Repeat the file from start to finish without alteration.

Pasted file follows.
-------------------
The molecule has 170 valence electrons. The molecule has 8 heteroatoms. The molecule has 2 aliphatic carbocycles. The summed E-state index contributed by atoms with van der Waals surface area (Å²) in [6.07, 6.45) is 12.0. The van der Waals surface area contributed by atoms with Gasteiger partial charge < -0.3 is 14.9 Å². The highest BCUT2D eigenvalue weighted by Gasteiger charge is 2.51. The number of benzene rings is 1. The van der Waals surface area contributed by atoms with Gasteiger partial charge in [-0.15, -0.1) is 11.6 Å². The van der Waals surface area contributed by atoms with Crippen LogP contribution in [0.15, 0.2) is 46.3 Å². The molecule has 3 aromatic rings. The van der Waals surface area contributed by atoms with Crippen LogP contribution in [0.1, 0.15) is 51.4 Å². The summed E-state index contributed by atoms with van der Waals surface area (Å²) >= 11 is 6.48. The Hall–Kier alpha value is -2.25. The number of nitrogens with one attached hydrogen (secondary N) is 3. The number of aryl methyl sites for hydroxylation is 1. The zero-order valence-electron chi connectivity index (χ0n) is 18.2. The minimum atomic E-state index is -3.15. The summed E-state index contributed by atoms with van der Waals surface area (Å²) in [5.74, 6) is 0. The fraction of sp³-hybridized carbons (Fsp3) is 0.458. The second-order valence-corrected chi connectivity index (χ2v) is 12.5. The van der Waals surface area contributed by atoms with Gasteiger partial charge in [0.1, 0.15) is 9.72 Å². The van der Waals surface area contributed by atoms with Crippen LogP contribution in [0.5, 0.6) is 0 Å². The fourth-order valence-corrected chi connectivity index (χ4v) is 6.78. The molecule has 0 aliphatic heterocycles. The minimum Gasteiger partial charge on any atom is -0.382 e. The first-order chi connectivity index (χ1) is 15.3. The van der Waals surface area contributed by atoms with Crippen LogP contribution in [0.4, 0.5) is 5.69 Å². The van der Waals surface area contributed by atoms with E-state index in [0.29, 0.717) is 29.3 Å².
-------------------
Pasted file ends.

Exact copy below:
The molecule has 170 valence electrons. The molecule has 8 heteroatoms. The molecule has 2 aliphatic carbocycles. The summed E-state index contributed by atoms with van der Waals surface area (Å²) in [6.07, 6.45) is 12.0. The van der Waals surface area contributed by atoms with Gasteiger partial charge < -0.3 is 14.9 Å². The highest BCUT2D eigenvalue weighted by Gasteiger charge is 2.51. The number of benzene rings is 1. The van der Waals surface area contributed by atoms with Gasteiger partial charge in [-0.15, -0.1) is 11.6 Å². The van der Waals surface area contributed by atoms with Crippen LogP contribution in [0.15, 0.2) is 46.3 Å². The molecule has 3 aromatic rings. The van der Waals surface area contributed by atoms with Crippen LogP contribution in [0.1, 0.15) is 51.4 Å². The summed E-state index contributed by atoms with van der Waals surface area (Å²) >= 11 is 6.48. The Hall–Kier alpha value is -2.25. The number of nitrogens with one attached hydrogen (secondary N) is 3. The number of aryl methyl sites for hydroxylation is 1. The zero-order valence-electron chi connectivity index (χ0n) is 18.2. The minimum atomic E-state index is -3.15. The summed E-state index contributed by atoms with van der Waals surface area (Å²) in [5.74, 6) is 0. The fraction of sp³-hybridized carbons (Fsp3) is 0.458. The second-order valence-corrected chi connectivity index (χ2v) is 12.5. The van der Waals surface area contributed by atoms with Gasteiger partial charge in [0.1, 0.15) is 9.72 Å². The van der Waals surface area contributed by atoms with Crippen LogP contribution in [0.5, 0.6) is 0 Å². The fourth-order valence-corrected chi connectivity index (χ4v) is 6.78. The molecule has 0 aliphatic heterocycles. The minimum Gasteiger partial charge on any atom is -0.382 e. The first-order chi connectivity index (χ1) is 15.3. The van der Waals surface area contributed by atoms with Crippen LogP contribution in [0.4, 0.5) is 5.69 Å². The van der Waals surface area contributed by atoms with E-state index in [0.29, 0.717) is 29.3 Å².